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The Military Order of the Purple Heart
SOME GAVE ALL, ALL GAVE SOME

History of the Medal


Unfortunately, we also do not know for sure whether Washington presented Sergeants Churchill and Brown with their honors personally. We do know from Sergeant Bissell’s pension records that his Badge of Military Merit was presented to him on the lawn at Hasbrouck House by Lieutenant Colonel Jonathan Trumbull, Washington’s Military Secretary. Although Washington intended the Badge of Military Merit to be made permanent, it was allowed to lapse after the army was disbanded in June 1783. At the end of the Revolutionary War, no federal decoration was awarded to American servicemen until the Navy Medal of Honor was created in 1861 during the Civil War.


     

On this special anniversary, when we honor the 150th anniversary of the Medal of Honor, all Americans should take time to reflect and give thanks for the extraordinary leadership of General George Washington, for the heroism of Sergeants Churchill, Brown and Bissell and for the bravery and self-sacrifice of all the soldiers in the Continental Army whose "patience fortitude and long and great sufferings" were, in Washington's words, “unexampled in history."
     
Professor Ray Raymond MBE, FRSA, served 21 years in Her Majesty’s Diplomatic Service as a special adviser to HM Director General of Trade and Investment for the USA and worked extensively with senior members of the British Royal Family. From 1997 to 2005, he advised the Chief of Staff to British Prime Minister Tony Blair on US politics and public policy. In 2000, he was honored by Her Majesty Queen Elizabeth II, and in 2010 was honored by HRH the Duke of York for efforts to strengthen the relationship between the City of London and Wall Street.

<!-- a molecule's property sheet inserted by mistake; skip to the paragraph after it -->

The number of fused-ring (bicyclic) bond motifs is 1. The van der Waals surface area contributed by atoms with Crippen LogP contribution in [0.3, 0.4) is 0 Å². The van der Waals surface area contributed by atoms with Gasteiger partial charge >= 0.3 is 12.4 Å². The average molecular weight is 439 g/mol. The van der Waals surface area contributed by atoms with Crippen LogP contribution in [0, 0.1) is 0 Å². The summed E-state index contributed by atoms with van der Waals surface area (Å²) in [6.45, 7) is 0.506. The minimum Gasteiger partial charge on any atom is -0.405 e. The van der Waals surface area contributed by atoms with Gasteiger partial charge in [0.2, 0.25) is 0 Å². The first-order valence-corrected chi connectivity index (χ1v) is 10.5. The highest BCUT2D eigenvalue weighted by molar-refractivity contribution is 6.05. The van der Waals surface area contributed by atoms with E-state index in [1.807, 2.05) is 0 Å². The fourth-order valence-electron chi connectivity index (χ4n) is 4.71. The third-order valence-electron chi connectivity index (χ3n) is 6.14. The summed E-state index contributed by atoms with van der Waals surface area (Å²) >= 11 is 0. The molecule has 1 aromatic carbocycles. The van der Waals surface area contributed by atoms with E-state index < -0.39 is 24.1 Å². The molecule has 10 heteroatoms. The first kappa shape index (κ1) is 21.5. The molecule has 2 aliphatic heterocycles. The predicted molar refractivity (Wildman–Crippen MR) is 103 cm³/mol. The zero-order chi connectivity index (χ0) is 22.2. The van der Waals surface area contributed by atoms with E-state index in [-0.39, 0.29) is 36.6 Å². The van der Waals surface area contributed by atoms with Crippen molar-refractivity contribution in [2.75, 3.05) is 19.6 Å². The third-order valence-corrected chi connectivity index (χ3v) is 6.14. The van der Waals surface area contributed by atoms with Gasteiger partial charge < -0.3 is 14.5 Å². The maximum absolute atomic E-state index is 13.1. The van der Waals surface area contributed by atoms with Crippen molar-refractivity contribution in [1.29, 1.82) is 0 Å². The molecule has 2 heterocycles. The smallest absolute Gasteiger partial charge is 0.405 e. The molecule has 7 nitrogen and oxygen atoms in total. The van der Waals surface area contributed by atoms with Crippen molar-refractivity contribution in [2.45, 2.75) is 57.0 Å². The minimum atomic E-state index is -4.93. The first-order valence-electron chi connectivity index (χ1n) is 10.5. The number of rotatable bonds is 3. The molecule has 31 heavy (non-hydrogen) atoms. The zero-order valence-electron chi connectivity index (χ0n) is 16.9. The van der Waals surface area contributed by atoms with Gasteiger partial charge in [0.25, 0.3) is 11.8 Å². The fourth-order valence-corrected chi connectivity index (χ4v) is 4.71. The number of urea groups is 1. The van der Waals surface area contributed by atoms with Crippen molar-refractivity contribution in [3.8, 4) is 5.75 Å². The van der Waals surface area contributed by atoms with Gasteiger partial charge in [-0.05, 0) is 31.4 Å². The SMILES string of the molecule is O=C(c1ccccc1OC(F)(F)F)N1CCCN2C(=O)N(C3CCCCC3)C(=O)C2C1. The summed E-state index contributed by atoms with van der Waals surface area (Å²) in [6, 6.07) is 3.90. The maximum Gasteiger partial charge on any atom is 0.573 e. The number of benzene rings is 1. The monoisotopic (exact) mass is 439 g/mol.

Professor Raymond teaches Government, International Relations and History at the State University of New York. Concurrently, he lectures on Comparative Politics and International Relations at the US Military Academy, West Point. In 2006 received the Outstanding Civilian Service Medal from the Department of the Army for his contributions to the academic program at West Point. He has also served as a consultant to the US Air Force Academy and has lectured at the US Army War College, the US Naval Academy, the United Kingdom’s Joint Services Defense Academy and Royal United Services Institute.

On Behalf of the Military Order of the Purple Heart, in 2007 Professor Raymond wrote “George Washington and the Badge of Military Merit,” and was the lead author of “Some Gave All,” a special publication to mark the 75th anniversary of the MOPH. He has written extensivley on the history of US foreign policy towards the United Kingdom, ethnic nationalism, terrorism and the United Nations. He is currently working on a diplomatic biography of John Jay.

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